Post-war recessions have averaged 11 months. Why is this one taking so much longer?
Because this is no recession. We’re treating the wrong disease.
In 1990, in my book Penturbia, I predicted that depression—not recession—would likely strike at some time during 1990-2017. It happened. Unemployment has already risen for over three years and remains stuck at more than 9 percent.
My theory of prosperity and depression is based on a fundamental correction to standard economics: Economics assumes that individual decision-makers do not influence each other. Of course they do. People interact through a multitude of channels such as movies, plays, lectures, radio, TV, advertising, political campaigns, emails, web-sites and personal contacts.
Via those many channels, ‘We the People’ periodically become dissatisfied with the current mode of life and come to an agreement on how we want to reorganize our lives and the economy. We shift the paradigm by which we live, thus creating a new society.
Every new society commands a specialized economy able to satisfy its unique demands. The two together make up a “socio-economy.”
Since 1790, five successive socio-economies have emerged in the United States, each pushing its special objectives to an extreme. Each time, resulting excesses eventually give rise to a completely different socio-economy. In two centuries, America shifted from aristocracy to small-scale Jeffersonian democracy, to vast industrial expansion, which was, in turn, replaced by consumer dominance. In the 21st century, consumer dominance is surrendering to what we call ‘Responsible Capitalism.’
Depressions are caused by the extremely high uncertainties accompanying the shift from one socio-economy to another. Recessions are merely brief economic squalls. .
Depressions are deeply rooted. Consider the Great Depression.
Around 1845, impelled by their “manifest destiny,” our predecessors began to abandon Jeffersonian ambitions favoring small farms and businesses and began to dream of building the world’s most powerful industrial Colossus.
Working for pitifully small wages six 10-hour days a week, our ancestors built railroads, commercial farms, mines and industrial cities. They worked, pinched pennies, saved, invested and succeeded. From 1840 to 1900 Chicago’s population leaped from 4,500 to 1.7 million!
After 1900, the construction of still more railroads and still more industrial cities was reaching a limit. Overproduction some warned. Marxists confidently predicted the end of capitalism. Americans merely shifted to a new variety of capitalism.
In ensuing decades, the countervailing Consumer Socio-economy slowly and painfully crawled into existence. Americans attempted to transform themselves into little kings, masters of their own tiny empires in suburbia. However, they couldn’t learn to consume fast enough to forestall the inevitable catastrophe, which erupted in 1929.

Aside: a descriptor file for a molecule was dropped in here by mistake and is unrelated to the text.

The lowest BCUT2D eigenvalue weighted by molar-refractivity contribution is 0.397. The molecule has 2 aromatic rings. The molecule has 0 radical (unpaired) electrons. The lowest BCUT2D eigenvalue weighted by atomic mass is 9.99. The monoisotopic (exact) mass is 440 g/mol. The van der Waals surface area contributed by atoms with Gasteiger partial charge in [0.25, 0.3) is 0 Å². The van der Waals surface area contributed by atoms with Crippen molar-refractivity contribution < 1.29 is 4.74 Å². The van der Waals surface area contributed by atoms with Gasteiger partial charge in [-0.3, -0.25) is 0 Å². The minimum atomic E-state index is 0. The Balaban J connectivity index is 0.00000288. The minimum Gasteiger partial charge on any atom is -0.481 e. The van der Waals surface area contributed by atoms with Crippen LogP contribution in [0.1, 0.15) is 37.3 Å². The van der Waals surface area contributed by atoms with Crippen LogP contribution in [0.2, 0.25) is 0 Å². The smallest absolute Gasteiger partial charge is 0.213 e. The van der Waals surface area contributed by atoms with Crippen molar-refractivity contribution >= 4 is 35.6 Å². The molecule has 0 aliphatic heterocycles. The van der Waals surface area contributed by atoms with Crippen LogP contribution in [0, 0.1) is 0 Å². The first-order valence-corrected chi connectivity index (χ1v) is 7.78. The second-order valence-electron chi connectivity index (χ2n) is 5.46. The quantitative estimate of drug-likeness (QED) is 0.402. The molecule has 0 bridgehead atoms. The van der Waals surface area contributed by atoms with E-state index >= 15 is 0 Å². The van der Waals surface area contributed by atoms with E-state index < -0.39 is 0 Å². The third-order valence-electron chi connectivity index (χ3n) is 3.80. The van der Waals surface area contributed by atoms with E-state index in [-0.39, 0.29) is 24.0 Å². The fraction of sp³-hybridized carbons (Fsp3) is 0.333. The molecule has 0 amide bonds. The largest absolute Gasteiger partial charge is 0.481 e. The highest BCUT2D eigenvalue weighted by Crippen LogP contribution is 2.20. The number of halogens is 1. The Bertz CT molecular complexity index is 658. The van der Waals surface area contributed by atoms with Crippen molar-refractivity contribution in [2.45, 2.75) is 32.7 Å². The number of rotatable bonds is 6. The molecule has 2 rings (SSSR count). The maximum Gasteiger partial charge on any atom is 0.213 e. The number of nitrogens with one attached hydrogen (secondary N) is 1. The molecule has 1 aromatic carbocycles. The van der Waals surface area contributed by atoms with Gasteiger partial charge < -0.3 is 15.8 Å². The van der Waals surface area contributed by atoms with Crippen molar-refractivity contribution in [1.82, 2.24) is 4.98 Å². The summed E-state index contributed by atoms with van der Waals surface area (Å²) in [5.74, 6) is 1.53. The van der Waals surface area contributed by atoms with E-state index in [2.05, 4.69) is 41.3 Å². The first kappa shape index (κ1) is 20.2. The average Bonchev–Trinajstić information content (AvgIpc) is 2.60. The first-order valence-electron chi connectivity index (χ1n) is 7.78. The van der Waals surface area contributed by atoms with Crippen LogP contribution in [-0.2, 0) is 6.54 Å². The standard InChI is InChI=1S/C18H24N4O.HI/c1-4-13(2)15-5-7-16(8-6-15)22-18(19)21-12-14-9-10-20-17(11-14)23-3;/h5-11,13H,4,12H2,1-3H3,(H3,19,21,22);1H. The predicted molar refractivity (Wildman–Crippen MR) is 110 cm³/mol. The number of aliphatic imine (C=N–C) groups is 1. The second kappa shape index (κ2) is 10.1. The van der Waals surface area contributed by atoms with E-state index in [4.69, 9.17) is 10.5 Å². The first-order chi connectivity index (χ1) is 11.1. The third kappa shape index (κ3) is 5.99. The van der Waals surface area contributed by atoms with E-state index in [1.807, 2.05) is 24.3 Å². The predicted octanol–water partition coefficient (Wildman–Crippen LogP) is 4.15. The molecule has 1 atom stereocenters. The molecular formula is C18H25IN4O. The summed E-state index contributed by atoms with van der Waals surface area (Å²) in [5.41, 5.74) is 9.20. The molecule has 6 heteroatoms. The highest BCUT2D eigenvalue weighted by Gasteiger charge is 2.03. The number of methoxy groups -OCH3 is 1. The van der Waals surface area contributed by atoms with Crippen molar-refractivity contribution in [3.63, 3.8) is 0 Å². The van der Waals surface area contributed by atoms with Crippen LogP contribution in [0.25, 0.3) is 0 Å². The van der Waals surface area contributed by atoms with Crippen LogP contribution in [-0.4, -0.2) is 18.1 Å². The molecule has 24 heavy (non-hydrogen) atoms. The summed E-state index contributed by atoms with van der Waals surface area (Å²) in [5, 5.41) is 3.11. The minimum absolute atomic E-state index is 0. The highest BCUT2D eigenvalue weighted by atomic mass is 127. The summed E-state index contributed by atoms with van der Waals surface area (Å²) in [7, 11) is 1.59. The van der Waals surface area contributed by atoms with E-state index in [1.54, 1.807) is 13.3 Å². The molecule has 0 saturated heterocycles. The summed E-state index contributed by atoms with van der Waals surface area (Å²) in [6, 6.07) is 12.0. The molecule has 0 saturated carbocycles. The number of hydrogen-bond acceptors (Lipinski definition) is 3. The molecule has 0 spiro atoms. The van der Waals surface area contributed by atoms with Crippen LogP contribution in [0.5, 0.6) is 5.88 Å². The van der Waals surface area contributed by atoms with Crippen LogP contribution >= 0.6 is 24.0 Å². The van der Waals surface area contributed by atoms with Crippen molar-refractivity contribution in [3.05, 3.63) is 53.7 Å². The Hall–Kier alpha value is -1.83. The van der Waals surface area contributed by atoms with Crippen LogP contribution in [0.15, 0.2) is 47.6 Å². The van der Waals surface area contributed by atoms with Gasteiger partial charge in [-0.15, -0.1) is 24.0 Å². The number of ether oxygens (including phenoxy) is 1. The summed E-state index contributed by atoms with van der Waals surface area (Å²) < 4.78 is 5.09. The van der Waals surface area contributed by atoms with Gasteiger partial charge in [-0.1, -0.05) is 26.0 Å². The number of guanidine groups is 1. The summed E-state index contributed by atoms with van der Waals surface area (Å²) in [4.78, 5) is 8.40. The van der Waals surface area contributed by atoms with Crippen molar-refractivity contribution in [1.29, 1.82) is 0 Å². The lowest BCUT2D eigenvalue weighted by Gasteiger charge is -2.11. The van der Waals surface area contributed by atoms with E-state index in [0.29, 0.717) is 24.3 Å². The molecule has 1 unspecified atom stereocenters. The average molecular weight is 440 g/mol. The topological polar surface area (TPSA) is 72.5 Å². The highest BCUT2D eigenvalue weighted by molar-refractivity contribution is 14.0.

Unfortunately, like today’s Chinese, those great grandparents of ours were hopelessly addicted to saving. They couldn’t and wouldn’t spend enough. Besides, we were hopelessly unprepared. We lacked an abundance of cars, highways, suburbs and an airlines industry to create easy access to California, future capital of suburbia. We lacked tempting new suburban houses, TV, television advertising, consumer credit and credit cards. And we lacked affiliations with labor unions, a necessity for higher wages.
Little by little we learned our roles as consumers. Depression turned into prosperity. By the 1960s, the consumer-minded Little King was in high gear.
Beginning with Rachel Carson’s Silent Spring, the 1960s also saw the birth of modern-day environmentalism, core of the fifth and latest socio-economy, enemy of the Little King. Call it Responsible Capitalism. We’re increasingly celebrating the nobility of spirit that gives more than it takes. Bill Gates and Warren Buffett are leading millionaires and billionaires to give away large portions of their wealth.
We worry about climate warming and volunteers stream to New Orleans, Asia, Haiti and Pakistan. Although Responsible Capitalism will eventually dominate America, the socio-economic conflict it is creating with America’s long-established consumer economy is creating a depression.
The current depression is precipitated by the uncertainties of the succession from the Little King to Responsible Capitalism and by mounting opposition to the Little King’s excesses, its increasing debts, deficits and careless violations of our planet. By 2020, the Little King will be as dead as the Roman Empire.
We don’t yet know enough about the jobs to be created. To cure today’s depression I propose a federally funded task force.
First, it should engage the American public to elaborate the meaning of Responsible Capitalism—the new way of life, the likely occupations, cities, regions, houses, families, professions, medicines and products. We should award contracts and prizes for winning ideas.
Second, ideas and proposals should be invited on how best to eliminate the unsustainable and eventually unwanted Little King.
The effort to deliberately fashion our own socio-economic future will mark a crucial stage in the evolution of mankind. We’ll specify how we would prefer to live and work in the decades ahead. And we’ll speed creation of the 9,000,000 needed new jobs.